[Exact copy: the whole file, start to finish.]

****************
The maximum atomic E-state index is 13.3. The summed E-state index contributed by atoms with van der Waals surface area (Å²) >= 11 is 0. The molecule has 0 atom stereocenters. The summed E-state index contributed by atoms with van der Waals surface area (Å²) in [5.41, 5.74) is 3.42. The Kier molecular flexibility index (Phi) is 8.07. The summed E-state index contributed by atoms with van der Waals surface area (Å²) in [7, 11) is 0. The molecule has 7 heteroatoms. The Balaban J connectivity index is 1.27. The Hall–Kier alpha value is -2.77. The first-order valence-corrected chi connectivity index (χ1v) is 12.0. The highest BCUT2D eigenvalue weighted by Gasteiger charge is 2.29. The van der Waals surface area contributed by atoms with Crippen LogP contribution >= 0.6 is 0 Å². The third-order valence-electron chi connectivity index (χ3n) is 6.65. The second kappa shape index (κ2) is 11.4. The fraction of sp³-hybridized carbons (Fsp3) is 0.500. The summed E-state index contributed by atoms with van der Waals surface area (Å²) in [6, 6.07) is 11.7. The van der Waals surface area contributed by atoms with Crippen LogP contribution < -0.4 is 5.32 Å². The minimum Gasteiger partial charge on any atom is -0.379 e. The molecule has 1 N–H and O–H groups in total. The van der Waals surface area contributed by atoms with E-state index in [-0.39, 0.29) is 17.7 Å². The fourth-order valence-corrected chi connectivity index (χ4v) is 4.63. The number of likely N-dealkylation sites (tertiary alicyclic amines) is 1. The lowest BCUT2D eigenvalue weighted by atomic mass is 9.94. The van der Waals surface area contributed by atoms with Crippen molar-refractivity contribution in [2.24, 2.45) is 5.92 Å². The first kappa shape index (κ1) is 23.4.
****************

The maximum atomic E-state index is 13.3. The summed E-state index contributed by atoms with van der Waals surface area (Å²) >= 11 is 0. The molecule has 0 atom stereocenters. The summed E-state index contributed by atoms with van der Waals surface area (Å²) in [5.41, 5.74) is 3.42. The Kier molecular flexibility index (Phi) is 8.07. The summed E-state index contributed by atoms with van der Waals surface area (Å²) in [7, 11) is 0. The molecule has 7 heteroatoms. The Balaban J connectivity index is 1.27. The Hall–Kier alpha value is -2.77. The first-order valence-corrected chi connectivity index (χ1v) is 12.0. The highest BCUT2D eigenvalue weighted by Gasteiger charge is 2.29. The van der Waals surface area contributed by atoms with Crippen LogP contribution >= 0.6 is 0 Å². The third-order valence-electron chi connectivity index (χ3n) is 6.65. The second kappa shape index (κ2) is 11.4. The fraction of sp³-hybridized carbons (Fsp3) is 0.500. The summed E-state index contributed by atoms with van der Waals surface area (Å²) in [6, 6.07) is 11.7. The van der Waals surface area contributed by atoms with Crippen LogP contribution < -0.4 is 5.32 Å². The minimum Gasteiger partial charge on any atom is -0.379 e. The molecule has 1 N–H and O–H groups in total. The van der Waals surface area contributed by atoms with E-state index in [-0.39, 0.29) is 17.7 Å². The fourth-order valence-corrected chi connectivity index (χ4v) is 4.63. The number of likely N-dealkylation sites (tertiary alicyclic amines) is 1. The lowest BCUT2D eigenvalue weighted by atomic mass is 9.94. The van der Waals surface area contributed by atoms with Crippen molar-refractivity contribution in [2.24, 2.45) is 5.92 Å². The first kappa shape index (κ1) is 23.4.